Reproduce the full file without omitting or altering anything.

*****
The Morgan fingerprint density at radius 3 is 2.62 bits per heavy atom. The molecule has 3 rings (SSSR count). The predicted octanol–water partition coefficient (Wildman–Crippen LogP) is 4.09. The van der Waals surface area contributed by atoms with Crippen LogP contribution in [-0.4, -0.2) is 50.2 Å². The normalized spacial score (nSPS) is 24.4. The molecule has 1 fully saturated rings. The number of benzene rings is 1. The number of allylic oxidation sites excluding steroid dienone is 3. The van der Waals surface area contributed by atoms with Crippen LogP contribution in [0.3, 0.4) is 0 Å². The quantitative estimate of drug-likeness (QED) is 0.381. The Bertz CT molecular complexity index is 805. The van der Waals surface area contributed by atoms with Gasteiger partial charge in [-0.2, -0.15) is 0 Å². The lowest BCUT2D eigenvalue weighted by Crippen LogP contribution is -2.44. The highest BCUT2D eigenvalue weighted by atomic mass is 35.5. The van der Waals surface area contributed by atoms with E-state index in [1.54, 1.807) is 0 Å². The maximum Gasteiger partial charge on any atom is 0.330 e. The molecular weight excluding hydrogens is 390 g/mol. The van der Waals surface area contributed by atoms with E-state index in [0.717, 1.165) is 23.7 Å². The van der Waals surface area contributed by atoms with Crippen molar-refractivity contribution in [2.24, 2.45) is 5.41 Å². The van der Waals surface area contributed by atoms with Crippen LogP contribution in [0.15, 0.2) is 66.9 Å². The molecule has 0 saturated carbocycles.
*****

The Morgan fingerprint density at radius 3 is 2.62 bits per heavy atom. The molecule has 3 rings (SSSR count). The predicted octanol–water partition coefficient (Wildman–Crippen LogP) is 4.09. The van der Waals surface area contributed by atoms with Crippen LogP contribution in [-0.4, -0.2) is 50.2 Å². The normalized spacial score (nSPS) is 24.4. The molecule has 1 fully saturated rings. The number of benzene rings is 1. The number of allylic oxidation sites excluding steroid dienone is 3. The van der Waals surface area contributed by atoms with Crippen LogP contribution in [0.3, 0.4) is 0 Å². The quantitative estimate of drug-likeness (QED) is 0.381. The Bertz CT molecular complexity index is 805. The van der Waals surface area contributed by atoms with Gasteiger partial charge in [-0.2, -0.15) is 0 Å². The lowest BCUT2D eigenvalue weighted by Crippen LogP contribution is -2.44. The highest BCUT2D eigenvalue weighted by atomic mass is 35.5. The van der Waals surface area contributed by atoms with E-state index in [1.54, 1.807) is 0 Å². The maximum Gasteiger partial charge on any atom is 0.330 e. The molecular weight excluding hydrogens is 390 g/mol. The van der Waals surface area contributed by atoms with E-state index in [0.717, 1.165) is 23.7 Å². The van der Waals surface area contributed by atoms with Crippen molar-refractivity contribution in [2.24, 2.45) is 5.41 Å². The van der Waals surface area contributed by atoms with Crippen LogP contribution in [0.15, 0.2) is 66.9 Å². The molecule has 0 saturated carbocycles.